A documentary telecast on Rajiv Gandhi's 50th birth anniversary examines the late Prime Minister's environmental initiatives, but finds the country has not moved very far in the direction Rajiv wanted it to go
DOORDARSHAN carries hagiographies of its political masters with more alacrity and less creativity than most TV networks. But Our Shared Future -- this year's prime time tribute to the late Prime Minister Rajiv Gandhi, on his 50th birth anniversary -- was an intelligently done, half-hour documentary on Gandhi's environmental initiatives.
However, the format was predictable: Footage culled from the Discovery-of-India tours Rajiv undertook in his first year as prime minister, alternated with interviews of people who had interacted closely with him on environmental issues. I didn't know Kapila Vatsyayana was one of the latter, but she does appear in the film.
What is stressed in the film is Rajiv's realisation that poverty eradication, economic development and environmental conservation are interlinked. In response, he set in motion a number of initiatives -- the Environmental Protection Act (EPA) that was passed during his tenure, the Ganga Action Plan and the Wastelands Development Board, for example -- that have today become part and parcel of the government's environmental policy.
The Bhopal gas leak, which took place just a few weeks before he became prime minister, convinced Rajiv that both the public sector and private industry had to be brought within the ambit of compulsory environmental impact assessment, as a result of which India today has some of the most powerful environmental laws in the world. We are told that India's EPA became the model for similar legislation in many development countries.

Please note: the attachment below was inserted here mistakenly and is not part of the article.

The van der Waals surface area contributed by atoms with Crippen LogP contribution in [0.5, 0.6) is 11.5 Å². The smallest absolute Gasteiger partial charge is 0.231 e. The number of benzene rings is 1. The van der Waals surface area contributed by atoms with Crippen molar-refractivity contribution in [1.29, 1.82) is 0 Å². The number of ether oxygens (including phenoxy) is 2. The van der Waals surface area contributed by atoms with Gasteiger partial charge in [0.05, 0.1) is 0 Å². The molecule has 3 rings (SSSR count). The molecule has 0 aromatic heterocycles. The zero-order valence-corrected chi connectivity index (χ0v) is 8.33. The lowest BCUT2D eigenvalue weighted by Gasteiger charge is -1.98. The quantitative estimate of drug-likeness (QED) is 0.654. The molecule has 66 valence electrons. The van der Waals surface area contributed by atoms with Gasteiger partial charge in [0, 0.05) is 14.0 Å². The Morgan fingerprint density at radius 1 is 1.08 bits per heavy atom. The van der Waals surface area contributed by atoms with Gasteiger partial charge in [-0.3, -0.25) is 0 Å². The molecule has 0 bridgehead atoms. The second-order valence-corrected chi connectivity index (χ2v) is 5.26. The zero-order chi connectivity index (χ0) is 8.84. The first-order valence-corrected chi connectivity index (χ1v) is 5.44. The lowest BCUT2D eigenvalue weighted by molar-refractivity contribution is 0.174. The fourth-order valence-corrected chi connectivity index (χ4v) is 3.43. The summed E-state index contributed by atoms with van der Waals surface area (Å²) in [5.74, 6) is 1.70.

Economist Yogendra Alagh recalls in the film that Rajiv had reservations about large projects like the Narmada dam project. While under his chairpersonship, the Planning Commission never gave approval to the Tehri dam project.
So, did Rajiv's green initiatives during his single term as prime minister have a lasting impact on India's environment?
No progress It is left to Anil Agarwal of the Centre for Science and Environment (who, one can see, is choosing his words carefully in a film, which seems to expect only laudatory remarks) to state that none of Rajiv's environmental initiatives have fared as well as they should have. There is no city today whose air is cleaner than it was, no river whose water is cleaner.
Agarwal points out that the country has still not been able to decentralise environmental management, and that is really the single biggest challenge. He adds that Rajiv would probably have been very unhappy at the lack of progress on this and other crucial fronts.
Kamal Nath, however, springs to his ministry's defence, asserting that things would be much worse today if the ministry of environment had not achieved what it has so far. Rajiv would have been happy with the way the ministry has functioned, he says, but not with a great deal of conviction.
The film also discusses the Planet Protection Fund, an idea Rajiv had floated at an international forum, which would ensure conservation technologies were made readily available to developing countries. However, this initiative never reached fruition because Rajiv was voted out of office shortly after.
By Doordarshan standards, the film is pretty good, but one expects something better from a film-maker of the calibre of Rajiv Mehrotra, who heads the team that made this film.
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